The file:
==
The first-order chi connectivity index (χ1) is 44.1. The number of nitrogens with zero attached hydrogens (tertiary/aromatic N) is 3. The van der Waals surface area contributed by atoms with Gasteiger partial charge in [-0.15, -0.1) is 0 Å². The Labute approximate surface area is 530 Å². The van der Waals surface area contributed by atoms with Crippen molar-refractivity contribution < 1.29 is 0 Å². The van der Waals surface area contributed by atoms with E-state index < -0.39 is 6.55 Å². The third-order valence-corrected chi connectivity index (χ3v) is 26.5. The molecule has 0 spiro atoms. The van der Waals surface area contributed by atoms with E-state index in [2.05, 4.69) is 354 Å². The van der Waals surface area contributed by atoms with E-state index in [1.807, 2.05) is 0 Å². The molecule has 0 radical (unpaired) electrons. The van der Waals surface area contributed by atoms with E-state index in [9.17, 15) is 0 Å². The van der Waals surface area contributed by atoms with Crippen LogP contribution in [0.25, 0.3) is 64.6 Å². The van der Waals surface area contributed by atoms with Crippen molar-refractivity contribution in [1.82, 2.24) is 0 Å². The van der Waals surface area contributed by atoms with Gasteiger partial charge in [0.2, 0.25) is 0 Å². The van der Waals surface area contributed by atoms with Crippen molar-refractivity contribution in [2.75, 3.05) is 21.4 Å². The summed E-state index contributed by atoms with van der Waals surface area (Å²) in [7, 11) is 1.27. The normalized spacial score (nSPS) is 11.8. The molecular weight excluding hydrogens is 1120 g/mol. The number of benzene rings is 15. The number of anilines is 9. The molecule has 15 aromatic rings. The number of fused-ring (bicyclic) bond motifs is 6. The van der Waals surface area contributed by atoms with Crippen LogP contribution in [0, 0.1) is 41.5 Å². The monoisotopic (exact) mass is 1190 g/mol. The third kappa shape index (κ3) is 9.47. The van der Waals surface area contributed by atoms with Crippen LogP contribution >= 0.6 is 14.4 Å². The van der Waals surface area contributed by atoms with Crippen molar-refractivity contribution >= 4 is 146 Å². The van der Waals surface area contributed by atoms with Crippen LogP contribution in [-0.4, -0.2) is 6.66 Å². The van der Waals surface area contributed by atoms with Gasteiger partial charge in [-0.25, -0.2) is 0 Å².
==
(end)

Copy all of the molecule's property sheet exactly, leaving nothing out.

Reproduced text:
The first-order chi connectivity index (χ1) is 44.1. The number of nitrogens with zero attached hydrogens (tertiary/aromatic N) is 3. The van der Waals surface area contributed by atoms with Gasteiger partial charge in [-0.15, -0.1) is 0 Å². The Labute approximate surface area is 530 Å². The van der Waals surface area contributed by atoms with Crippen molar-refractivity contribution < 1.29 is 0 Å². The van der Waals surface area contributed by atoms with E-state index < -0.39 is 6.55 Å². The third-order valence-corrected chi connectivity index (χ3v) is 26.5. The molecule has 0 spiro atoms. The van der Waals surface area contributed by atoms with E-state index in [2.05, 4.69) is 354 Å². The van der Waals surface area contributed by atoms with E-state index in [1.807, 2.05) is 0 Å². The molecule has 0 radical (unpaired) electrons. The van der Waals surface area contributed by atoms with E-state index in [9.17, 15) is 0 Å². The van der Waals surface area contributed by atoms with Crippen LogP contribution in [0.25, 0.3) is 64.6 Å². The van der Waals surface area contributed by atoms with Crippen molar-refractivity contribution in [1.82, 2.24) is 0 Å². The van der Waals surface area contributed by atoms with Gasteiger partial charge in [0.2, 0.25) is 0 Å². The van der Waals surface area contributed by atoms with Crippen molar-refractivity contribution in [2.75, 3.05) is 21.4 Å². The summed E-state index contributed by atoms with van der Waals surface area (Å²) in [7, 11) is 1.27. The normalized spacial score (nSPS) is 11.8. The molecular weight excluding hydrogens is 1120 g/mol. The number of benzene rings is 15. The number of anilines is 9. The molecule has 15 aromatic rings. The number of fused-ring (bicyclic) bond motifs is 6. The van der Waals surface area contributed by atoms with Crippen LogP contribution in [0, 0.1) is 41.5 Å². The monoisotopic (exact) mass is 1190 g/mol. The third kappa shape index (κ3) is 9.47. The van der Waals surface area contributed by atoms with Crippen LogP contribution >= 0.6 is 14.4 Å². The van der Waals surface area contributed by atoms with Crippen molar-refractivity contribution >= 4 is 146 Å². The van der Waals surface area contributed by atoms with Crippen LogP contribution in [-0.4, -0.2) is 6.66 Å². The van der Waals surface area contributed by atoms with Gasteiger partial charge in [-0.25, -0.2) is 0 Å².